The Compound Effect is the kind of book that is incredibly motivating and inspiring for people who are already motivated and inspired, yet intimidating for people who are not. I say this as someone who probably would not have bought into it in my younger days, while knowing, through later experience, that everything in it is true. Believing is seeing.
Darren Hardy begins with his origin story. He had a tough dad who drilled discipline into him from a young age. These few opening pages could be off-putting to the majority of us, who would find such tough-love parenting tactics a bit scary and depressing. Just keep reading. I can attest that reaching your goals does not require drill-instructor parents or early success. You can build positive habits even if you're a late bloomer like me.
The Compound Effect refers to the way that our habits take us in different directions over time. Hardy offers the example of three imaginary dudes. One just keeps doing what comes naturally. One cuts 125 calories a day out of his diet, and the third starts cooking more recipes from the Food Network. Not quite three years later, Dude Two has lost over 30 pounds while Dude Three has gained over 30 pounds and the first dude is just the same as he ever was. I can scroll through my Facebook feed and point out several real-life examples of this phenomenon. In one case, I sincerely didn't recognize an old friend in a photo and thought she had been tagged incorrectly. I had seen her in person 2-3 years previously and she had somehow nearly doubled her body weight in that time. Meanwhile, another friend who had started in that weight range is now doing triathlon and is likewise nearly unrecognizable. Comparing the habit changes of my two friends would be instructive, although the first person would find that kind of question very hurtful and the second would be proud and flattered. This is what habits can do.
Hardy shares examples of various people he has coached, usually his employees. "Beverly" was overweight and lost her breath climbing one flight of stairs. Through his coaching, she lost 40 pounds and ran a marathon. Yeah, right, you might say. That story could have been about me! I only lost 35 pounds, but I not only got out of breath climbing a flight of stairs (at age 29), I would see black spots. I did wind up running a marathon, just like Beverly. I kept the weight off and I haven't been at my top weight in 12 years. I started just by walking 2 miles per hour on a treadmill for 30 minutes at a time a few days a week. Little habits really, really do add up. I didn't know that I would become a marathon runner when I started. I just knew that I was too young to have that much trouble climbing stairs, and there were people in their 60s with more energy than I had, and I wanted more for myself. Little by little, my efforts compounded. It works.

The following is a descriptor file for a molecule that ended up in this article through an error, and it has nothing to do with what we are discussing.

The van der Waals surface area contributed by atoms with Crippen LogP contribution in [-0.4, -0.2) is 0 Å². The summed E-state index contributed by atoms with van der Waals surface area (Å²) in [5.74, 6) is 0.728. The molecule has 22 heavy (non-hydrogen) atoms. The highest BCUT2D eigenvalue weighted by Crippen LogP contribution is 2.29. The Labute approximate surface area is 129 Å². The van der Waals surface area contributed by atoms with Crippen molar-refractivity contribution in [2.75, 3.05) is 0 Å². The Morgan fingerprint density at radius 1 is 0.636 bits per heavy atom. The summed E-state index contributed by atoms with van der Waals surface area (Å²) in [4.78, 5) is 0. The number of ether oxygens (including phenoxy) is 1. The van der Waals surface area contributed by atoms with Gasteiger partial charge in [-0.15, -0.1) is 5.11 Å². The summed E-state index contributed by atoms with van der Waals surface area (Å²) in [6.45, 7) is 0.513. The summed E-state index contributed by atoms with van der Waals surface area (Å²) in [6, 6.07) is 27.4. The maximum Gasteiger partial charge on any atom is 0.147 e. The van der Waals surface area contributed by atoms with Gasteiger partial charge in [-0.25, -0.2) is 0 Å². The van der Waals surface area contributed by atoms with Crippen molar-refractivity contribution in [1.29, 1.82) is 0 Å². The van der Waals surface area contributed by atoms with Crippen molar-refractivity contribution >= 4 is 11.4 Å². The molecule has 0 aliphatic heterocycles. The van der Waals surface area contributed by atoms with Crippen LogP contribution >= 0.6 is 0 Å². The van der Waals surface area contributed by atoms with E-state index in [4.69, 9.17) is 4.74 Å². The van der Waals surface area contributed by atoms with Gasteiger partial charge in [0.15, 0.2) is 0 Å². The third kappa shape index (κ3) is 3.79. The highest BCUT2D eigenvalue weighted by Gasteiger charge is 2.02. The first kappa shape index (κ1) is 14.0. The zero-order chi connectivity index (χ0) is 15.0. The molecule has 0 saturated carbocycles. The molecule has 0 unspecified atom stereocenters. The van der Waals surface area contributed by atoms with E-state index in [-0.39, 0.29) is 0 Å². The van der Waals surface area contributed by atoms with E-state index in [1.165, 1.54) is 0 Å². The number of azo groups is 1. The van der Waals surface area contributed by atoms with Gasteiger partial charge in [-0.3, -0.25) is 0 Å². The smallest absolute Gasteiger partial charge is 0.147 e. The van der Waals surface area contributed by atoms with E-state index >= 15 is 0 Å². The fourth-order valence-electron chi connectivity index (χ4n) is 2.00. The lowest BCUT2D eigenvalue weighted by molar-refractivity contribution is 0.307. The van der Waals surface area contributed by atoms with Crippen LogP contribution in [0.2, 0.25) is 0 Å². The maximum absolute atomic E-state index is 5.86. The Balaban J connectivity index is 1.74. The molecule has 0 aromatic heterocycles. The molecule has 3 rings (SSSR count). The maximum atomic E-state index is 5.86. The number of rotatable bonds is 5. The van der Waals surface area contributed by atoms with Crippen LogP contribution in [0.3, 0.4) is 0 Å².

An idea I loved from The Compound Effect was to use your snooze button time positively. Hardy says his snooze lasts 8 minutes. In those 8 minutes, he does gratitude practice and then sends love to someone. I found this enchanting! What a lovely way to start the day. A variation on using your snooze time could be to record a video of yourself talking about how exhausted you are and how you want Future You to stop sleep procrastinating and go to bed half an hour earlier.
Ask yourself where you were five years ago, Hardy suggests. Compare where you were then with where you are now. Are you where 2012 You would have hoped you would be? Do you have the same negative habits you wanted to get rid of then? Have you built the positive habits you wished you had then? This is sobering. I found that I had indeed built some positive habits, but that I had slipped on others, and that some things I still don't seem to have figured out.
Only when you experience the compound effects of a habit do you start to feel and believe the power. It's delightful and addictive. You can change anything with just the tiniest increments over time! Hardy offers real-life examples, such as how he wrote down at least one thing he appreciated about his wife every day and then gave her a book full of the observations. I wouldn't have thought metrics could be applied to marriage until I read that. The Compound Effect is an eye-opener, with the kind of insights that can put everything in your life into new perspective.
Some questions from Chapter 5 to ask your friends:
"How do I show up to you? What do you think my strengths are? In what areas do you think I can improve? Where do you think I sabotage myself? What's one thing I can stop doing that would benefit me the most? What's the one thing I should start doing?"